Thursday, April 13, 2017

Time for relief from South West Pains



Looking back a few weeks on from the welcome (to anyone who is a regular commuter on the firm’s services) decision to ditch Stagecoach from running the South West Trains franchise out of London Waterloo, I’ve been thinking about things that the new operators First MTR can do to practically improve the Customer Experience.

My girlfriend (who is American) refers to the UK sometimes as being “the land of lowered expectations” in reference to the historically poor customer service culture in this country (although granted this has and is still improving) – and that phrase has often been in the back of my mind as the current franchise has run down.

South West Trains operates overcrowded, dirty, unreliable services that are often impacted by any number of reasons that seem to both (a) contradict and (b) never be the company’s fault.  Easily the worst example of that I heard this week was the announcement that a train had been delayed due to earlier snow – when it was 24 degrees Celsius.

Any service that has declined so much as this over recent years will take time to get back to acceptable standards of Customer Experience (let alone generate advocacy), but I thought I’d come up with a “Top 10” of practical things that they can do to ease the pain for commuters:

  1. Re-brand – and do it immediately.  Ditch the current “South West Trains” name to reset expectations from the current poor service.  Be prepared though - when Virgin Trains re-branded this had an immediate impact as a result of increased complaints, all due to passengers having higher quality expectations from the painting trains red.
  2. Live the new brand and believe in it – if it’s just a veneer, you suffer the risk of getting ‘veneereal disease’ (as a Virgin brand director of mine once said). 
  3. Embrace the new identity.  Be open and honest about the problems the service has – and how and when you’re going to fix them.  Keep your customers updated honestly and without any PR spin - and deliver on the promises.
  4. When something goes wrong, be open about why.  Don’t attribute problems to contradictory reasons - creating a culture of mistrust - and to reasons where it feels like blame is being attributed in a way that abrogates the company from any liability so as to prevent a compensation claim.
  5. Answer complaints within the stated SLAs and make them much more human – remove the stock replies that I’ve had 4 times recently (word-for-word) when raising complaints.  Don’t make it appear like you care – show that you actually do.  Treat issues seriously and remove the customer service speak.
  6. Empower your on station people (and give them the tools) to resolve problems to the customers’ satisfaction on the spot rather than hide behind a “you’ll have to write in” mentality.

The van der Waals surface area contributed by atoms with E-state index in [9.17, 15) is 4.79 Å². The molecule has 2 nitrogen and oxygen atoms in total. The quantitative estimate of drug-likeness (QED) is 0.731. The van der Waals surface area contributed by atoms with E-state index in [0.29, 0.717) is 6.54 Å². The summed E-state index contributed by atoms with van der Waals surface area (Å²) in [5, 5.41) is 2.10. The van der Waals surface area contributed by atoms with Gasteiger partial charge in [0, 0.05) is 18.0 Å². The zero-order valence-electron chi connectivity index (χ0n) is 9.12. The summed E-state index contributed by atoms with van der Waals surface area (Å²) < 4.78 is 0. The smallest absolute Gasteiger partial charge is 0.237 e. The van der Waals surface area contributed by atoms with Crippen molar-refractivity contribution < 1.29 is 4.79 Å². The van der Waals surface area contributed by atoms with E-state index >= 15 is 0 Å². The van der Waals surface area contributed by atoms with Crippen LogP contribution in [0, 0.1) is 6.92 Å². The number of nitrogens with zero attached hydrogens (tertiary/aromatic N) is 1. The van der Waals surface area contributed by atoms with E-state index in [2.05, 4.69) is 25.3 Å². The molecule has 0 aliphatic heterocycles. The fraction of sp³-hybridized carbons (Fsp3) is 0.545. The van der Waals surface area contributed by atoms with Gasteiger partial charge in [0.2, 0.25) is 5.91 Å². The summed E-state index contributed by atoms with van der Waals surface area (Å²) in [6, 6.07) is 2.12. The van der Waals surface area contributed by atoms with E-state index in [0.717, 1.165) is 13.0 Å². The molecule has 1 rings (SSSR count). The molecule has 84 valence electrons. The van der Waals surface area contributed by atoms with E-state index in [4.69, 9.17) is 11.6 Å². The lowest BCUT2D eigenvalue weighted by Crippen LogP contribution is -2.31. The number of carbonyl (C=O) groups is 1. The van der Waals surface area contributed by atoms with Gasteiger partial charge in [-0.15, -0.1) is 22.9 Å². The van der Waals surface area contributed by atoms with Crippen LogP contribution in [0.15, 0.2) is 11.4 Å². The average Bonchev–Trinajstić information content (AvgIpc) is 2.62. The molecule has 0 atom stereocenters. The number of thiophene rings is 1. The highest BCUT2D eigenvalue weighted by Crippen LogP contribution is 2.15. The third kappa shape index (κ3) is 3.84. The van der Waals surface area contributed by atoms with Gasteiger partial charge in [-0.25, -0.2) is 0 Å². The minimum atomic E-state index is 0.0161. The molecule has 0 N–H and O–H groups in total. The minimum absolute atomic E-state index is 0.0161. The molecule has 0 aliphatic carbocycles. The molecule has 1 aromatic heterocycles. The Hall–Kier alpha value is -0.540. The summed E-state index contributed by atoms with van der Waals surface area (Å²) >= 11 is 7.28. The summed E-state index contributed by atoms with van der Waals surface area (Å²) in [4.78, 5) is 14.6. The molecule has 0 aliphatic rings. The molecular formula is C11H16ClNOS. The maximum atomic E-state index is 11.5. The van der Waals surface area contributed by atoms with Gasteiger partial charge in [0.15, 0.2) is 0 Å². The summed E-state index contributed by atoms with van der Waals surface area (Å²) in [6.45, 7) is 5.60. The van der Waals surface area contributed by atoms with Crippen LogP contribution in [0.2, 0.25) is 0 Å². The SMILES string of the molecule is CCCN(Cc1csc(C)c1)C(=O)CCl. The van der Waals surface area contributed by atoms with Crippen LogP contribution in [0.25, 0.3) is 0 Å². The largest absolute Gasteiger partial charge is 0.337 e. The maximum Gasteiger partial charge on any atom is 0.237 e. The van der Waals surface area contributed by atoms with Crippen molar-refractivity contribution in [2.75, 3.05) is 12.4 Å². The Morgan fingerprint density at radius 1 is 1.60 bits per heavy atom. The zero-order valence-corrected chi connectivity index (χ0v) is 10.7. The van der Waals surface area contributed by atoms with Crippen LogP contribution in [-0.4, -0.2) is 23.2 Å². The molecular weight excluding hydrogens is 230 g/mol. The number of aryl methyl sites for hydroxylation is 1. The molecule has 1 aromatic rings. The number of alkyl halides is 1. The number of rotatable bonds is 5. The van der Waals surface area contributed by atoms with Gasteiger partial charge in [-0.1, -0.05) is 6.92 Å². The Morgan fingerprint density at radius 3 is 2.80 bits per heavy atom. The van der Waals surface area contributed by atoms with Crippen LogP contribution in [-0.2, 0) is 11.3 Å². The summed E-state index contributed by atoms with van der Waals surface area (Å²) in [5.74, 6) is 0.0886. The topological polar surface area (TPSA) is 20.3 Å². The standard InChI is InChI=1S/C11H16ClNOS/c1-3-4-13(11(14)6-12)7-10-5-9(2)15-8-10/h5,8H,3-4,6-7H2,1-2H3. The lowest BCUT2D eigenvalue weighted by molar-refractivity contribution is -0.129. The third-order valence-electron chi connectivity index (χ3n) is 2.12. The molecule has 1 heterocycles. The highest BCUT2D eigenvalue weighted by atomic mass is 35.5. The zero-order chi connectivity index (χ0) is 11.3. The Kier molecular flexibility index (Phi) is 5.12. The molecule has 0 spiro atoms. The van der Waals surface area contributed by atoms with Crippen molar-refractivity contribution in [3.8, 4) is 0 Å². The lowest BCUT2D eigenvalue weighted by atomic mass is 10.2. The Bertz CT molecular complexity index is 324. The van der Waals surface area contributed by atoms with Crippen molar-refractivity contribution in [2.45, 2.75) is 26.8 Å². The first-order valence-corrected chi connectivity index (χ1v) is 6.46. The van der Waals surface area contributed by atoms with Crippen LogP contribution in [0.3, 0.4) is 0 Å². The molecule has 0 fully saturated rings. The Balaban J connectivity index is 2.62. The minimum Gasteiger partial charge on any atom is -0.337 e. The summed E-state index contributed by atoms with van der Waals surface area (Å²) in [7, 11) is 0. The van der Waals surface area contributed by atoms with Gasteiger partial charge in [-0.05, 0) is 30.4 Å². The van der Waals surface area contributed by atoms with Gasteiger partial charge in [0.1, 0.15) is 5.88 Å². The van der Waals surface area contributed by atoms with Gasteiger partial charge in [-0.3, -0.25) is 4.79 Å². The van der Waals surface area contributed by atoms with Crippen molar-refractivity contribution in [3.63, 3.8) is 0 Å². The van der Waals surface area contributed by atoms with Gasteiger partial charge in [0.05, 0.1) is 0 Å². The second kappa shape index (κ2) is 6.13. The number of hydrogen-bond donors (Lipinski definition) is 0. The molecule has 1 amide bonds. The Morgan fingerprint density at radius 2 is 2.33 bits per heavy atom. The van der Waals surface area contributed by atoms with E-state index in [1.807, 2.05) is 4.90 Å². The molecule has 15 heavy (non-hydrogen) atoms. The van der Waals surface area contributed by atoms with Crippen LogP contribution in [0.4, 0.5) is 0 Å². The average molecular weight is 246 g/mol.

7. Bring season ticketing out of the 1970s - base it on trips rather than days.  People who work in 2017 often work from multiple offices and have home working days so the current system means anyone in a non “Monday to Friday in the same office” situation gets no value from them.
  8. Make trains longer – in off peak as well as in peak.  In off peak times carriages are often not in service to save money on leasing charges – so people have the same standing experience at 1130 on a Saturday night they would at 730 on a Monday morning.
  9. Declassify and remove the first class sections on trains.  Peak trains in particular are dangerously overcrowded and it will enable more people to sit.
  10. Properly clean the trains (more often than once every several months), the toilets and the stations.  Some of them are disgusting as well as old and run down – which doesn’t help.
  11. Do contactless tickets in a way where the modern commuter will actually find them useful.  Why deploy 14 year old Oyster-style technology for contactless ticketing and not digital wallets as well?  I want to tap my smartphone not carry around yet another piece of unreliable plastic.
  12. Change your Wi-Fi provider to one who manages to get the service to work.
  13. Drop the weird flowery 1920s English announcements at stations – such as references to people needing to mind their “cases and parcels” rather than “bags”.  It’s strange, dated and an irritant – and changing it would be a visible indicator of the service being brought out of the last century.

OK, so my top 10 became a top 13 – and frankly could have been even more given how dated some of the stations are – but tackling these would make a big difference to the customer experience and generate goodwill to give space for further service improvement.

The really poor service has been less visible in the media given the fiasco on the Southern network over the last year or so, but with the new operators being in place from August hopefully this can be the start of the end of the South West Pains.

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